No you need to be harder on yourself, failure to do so will only prolong thae pain that you feel but dont need to endure
Quote:
recovery is not simply abstinence.


correct but recovery cannot be achieved without abstinence at least in the early days

Quote:
The majority of the work we have done so far in the workshop has been in the area of understanding the patterns involved with compulsive behavior. We began by looking at the role that emotions play in compulsive behavior, we looked at the natural need to experience/maintain emotional stimulation/balance, and we looked at reasons how that balance can get upset.


what did you learn from the above statement and how have you used whatever you learned

All is not lost, but if you do not act it could be so
choose , choose wisely but choose now

_________________
Remember recovery is more than abstinence
Every transition begins with an ending
Do not confuse happiness with seeking pleasure
stay healthy keep safe
Coach Kenzo


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PostPosted: Sat Mar 14, 2020 9:13 am 
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hi coach kenzo, appreciate the honesty actually

Quote:
slips can and do happen but that is not to say that they are acceptable
You made a choice to act out
and what did that give you :pe: To me it indicates full blown addiction, it questions your commitment to yourself and certainly your resolve
you do get to choose

reading these lines a few times, i always thought i did everything i could but i agree here, the choice was mine and i went in it as if it was fine and without problem.

Quote:
The majority of the work we have done so far in the workshop has been in the area of understanding the patterns involved with compulsive behavior. We began by looking at the role that emotions play in compulsive behavior, we looked at the natural need to experience/maintain emotional stimulation/balance, and we looked at reasons how that balance can get upset.

what did you learn from the above statement and how have you used whatever you learned


I will admit that I while I understood and can physically apply the more recent lessons, i failed in internalizing a few concepts. from what i understand, there are 3 things that are possibly the problem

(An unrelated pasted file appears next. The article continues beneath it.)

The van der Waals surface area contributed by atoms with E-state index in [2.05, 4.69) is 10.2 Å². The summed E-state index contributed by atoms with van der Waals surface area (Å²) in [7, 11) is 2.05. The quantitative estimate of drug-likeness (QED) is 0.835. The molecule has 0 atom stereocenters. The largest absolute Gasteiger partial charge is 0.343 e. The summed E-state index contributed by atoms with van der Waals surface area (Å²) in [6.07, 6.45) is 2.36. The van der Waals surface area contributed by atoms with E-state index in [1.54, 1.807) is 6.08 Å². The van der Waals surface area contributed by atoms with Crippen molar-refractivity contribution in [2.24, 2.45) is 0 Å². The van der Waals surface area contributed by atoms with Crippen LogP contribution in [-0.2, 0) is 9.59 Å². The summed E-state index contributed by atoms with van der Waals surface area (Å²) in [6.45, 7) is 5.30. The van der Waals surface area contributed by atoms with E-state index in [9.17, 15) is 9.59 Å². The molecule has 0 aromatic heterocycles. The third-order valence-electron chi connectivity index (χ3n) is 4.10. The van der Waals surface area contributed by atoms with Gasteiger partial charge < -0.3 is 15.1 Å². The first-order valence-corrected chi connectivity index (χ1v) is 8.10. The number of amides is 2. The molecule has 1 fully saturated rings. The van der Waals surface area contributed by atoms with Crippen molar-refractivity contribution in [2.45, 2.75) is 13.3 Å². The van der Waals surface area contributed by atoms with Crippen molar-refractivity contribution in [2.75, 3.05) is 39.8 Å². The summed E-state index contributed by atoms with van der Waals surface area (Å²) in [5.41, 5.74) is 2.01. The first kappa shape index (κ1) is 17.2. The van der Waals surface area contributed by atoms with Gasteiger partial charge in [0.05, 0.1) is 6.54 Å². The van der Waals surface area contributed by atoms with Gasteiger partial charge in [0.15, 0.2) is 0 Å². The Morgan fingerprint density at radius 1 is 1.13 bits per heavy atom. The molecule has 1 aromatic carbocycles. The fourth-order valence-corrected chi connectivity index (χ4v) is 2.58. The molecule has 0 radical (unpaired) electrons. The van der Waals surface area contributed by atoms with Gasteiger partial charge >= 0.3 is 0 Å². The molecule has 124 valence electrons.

1. my commitment
2. my values system, which i had just updated right before your response
3. my understanding of the lessons of the workshop
i feel like it was a bit of all the three. I will make the best use of my values system now. but Previously, i failed in misunderstanding the bit with abstaining (as it was immediately more comforting with my understanding) and that made it so i would not commit to the fullest.

i will continue to process this, and i will refer to it in the future. and i will act accordingly. i will get to the bottom of this. so thank you very much for the feedback. appreciated!

edit: New observation. The "today is ok too" mentality can also be found in the times where I make the choice of emotions over values (in recent, particularly 'physical fitness') Because in many cases its true, one time is ok. usually, it is one time and I return to the values. But I missed internalizing & physically applying the point is that when the mindset continues it can become compulsive.


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 Post subject: Updated Proactive Plan
PostPosted: Sun Mar 15, 2020 9:10 pm 
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Separated from L32 for ease of access for reading and editing.